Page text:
Genetic and environmental associations with disease risk and drug response in Alaska Native people, and a responsive justice approach to reconciling statistical and ethical research demands.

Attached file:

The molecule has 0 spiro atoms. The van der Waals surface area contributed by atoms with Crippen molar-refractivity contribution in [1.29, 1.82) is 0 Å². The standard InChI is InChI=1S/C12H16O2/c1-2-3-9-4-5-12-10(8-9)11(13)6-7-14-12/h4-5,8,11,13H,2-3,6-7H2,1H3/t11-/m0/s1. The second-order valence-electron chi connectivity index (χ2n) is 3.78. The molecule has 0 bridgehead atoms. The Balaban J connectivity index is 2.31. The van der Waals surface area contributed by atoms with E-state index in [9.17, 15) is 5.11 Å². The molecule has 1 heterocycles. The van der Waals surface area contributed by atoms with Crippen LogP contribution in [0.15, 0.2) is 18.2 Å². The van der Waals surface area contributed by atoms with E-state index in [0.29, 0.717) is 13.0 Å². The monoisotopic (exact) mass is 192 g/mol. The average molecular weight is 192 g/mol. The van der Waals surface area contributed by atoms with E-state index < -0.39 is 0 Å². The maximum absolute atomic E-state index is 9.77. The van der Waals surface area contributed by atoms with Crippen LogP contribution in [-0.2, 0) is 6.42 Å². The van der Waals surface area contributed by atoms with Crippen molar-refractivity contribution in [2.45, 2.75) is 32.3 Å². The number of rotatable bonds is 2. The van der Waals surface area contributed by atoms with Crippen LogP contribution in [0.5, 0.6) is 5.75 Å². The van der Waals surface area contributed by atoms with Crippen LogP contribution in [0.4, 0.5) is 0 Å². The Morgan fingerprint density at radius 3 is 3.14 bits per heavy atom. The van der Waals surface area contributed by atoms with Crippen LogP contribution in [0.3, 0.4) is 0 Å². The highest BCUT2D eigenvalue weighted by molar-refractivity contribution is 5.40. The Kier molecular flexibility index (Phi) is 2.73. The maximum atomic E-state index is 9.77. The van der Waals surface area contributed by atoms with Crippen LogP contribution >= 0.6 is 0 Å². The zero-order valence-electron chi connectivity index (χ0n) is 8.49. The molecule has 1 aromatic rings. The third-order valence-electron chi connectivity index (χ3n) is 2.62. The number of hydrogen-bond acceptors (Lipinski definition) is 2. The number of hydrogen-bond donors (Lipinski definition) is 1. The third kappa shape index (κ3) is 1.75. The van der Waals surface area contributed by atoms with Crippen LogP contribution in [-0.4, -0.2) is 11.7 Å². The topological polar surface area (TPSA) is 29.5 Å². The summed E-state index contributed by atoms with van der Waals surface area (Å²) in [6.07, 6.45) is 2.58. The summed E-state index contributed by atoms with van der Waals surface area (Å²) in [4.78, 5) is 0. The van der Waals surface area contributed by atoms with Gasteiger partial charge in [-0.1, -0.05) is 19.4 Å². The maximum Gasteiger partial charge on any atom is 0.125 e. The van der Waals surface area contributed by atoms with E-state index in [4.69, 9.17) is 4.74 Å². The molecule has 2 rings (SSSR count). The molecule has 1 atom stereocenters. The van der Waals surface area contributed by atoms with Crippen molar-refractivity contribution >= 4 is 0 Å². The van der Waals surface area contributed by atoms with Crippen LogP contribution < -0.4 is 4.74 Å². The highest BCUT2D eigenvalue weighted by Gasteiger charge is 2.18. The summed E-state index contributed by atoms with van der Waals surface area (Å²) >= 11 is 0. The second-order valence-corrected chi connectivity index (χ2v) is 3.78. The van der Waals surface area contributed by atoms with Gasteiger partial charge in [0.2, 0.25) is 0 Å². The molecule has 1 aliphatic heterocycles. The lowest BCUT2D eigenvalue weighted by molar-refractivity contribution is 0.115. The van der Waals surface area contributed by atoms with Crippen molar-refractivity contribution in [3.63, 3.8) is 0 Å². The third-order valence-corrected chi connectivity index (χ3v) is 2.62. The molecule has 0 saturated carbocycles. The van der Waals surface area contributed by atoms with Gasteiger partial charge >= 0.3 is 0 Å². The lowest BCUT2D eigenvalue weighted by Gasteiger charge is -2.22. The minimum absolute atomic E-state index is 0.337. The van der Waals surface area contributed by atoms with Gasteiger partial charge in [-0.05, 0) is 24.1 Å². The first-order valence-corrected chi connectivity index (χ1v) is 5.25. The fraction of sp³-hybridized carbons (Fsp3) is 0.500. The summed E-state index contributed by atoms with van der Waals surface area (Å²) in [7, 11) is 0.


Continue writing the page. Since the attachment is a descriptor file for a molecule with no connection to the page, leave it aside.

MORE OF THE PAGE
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Genetic research with diverse and underserved communities is important for expanding the benefits of genetic discoveries and their application to personalized medicine. In partnership with Alaska Native communities, we identified and characterized novel and known variation in CYP2C9, VKORC1, CYP4F2, CYP4F11, and GGCX, 5 genes known to affect warfarin disposition and response, in 350 Yup’ik people and 365 customer-owners of Southcentral Foundation. Through resequencing and targeted genotyping, we identified two common novel variants M1L and N218I in CYP2C9 and high frequencies of the VKORC1 haplotype (-1639G>A and 1173C>T) that are expected to result in increased warfarin sensitivity. We also observed high frequencies of CYP4F2*3, which may increase vitamin K conservation and necessitate a higher warfarin dose to achieve the desired anticoagulation effect. Individual patient needs will depend on a complex mixture of genetic traits. Because of seasonal variation in sunlight exposure, vitamin D deficiency is a concern for people living in circumpolar regions. We characterized 25(OH)D3 concentrations in 743 Yup’ik people living in the Yukon Kuskokwim delta of southwestern Alaska and identified sources of inter-individual variability, including season of sample collection, genetic variation in CYP2R1 and DHCR7, age, gender, body mass index, the degree of consumption of the traditional diet, and inland or coastal geography of the community. Yup’ik participants on average had adequate concentrations of 25(OH)D3 (31.1 +/- 0.9 ng/mL), but a younger age (< 33 years) was significantly associated with lower concentration of 25(OH)D3 (24.5 ng/mL compared to 37.5 ng/mL for ages > 33 years), lower levels of a biomarker of traditional food consumption, and greater fluctuation with changes in sunlight exposure. Younger Yup’ik participants may be at increased risk for adverse outcomes associated with vitamin D deficiency, especially during seasons of low sunlight exposure. Finally, in genetic epidemiology research, genome-wide markers or pedigree information is used to adjust for population substructure and prevent confounding of results. Population substructure and the concerns of communities with respect to the methods used to adjust for it are described. A responsive justice framework is suggested as a tool to approach these conflicting demands of research, presenting as an example the stratification of participants by self-identified ancestral language group to approximate the statistical adjustments needed for population stratification.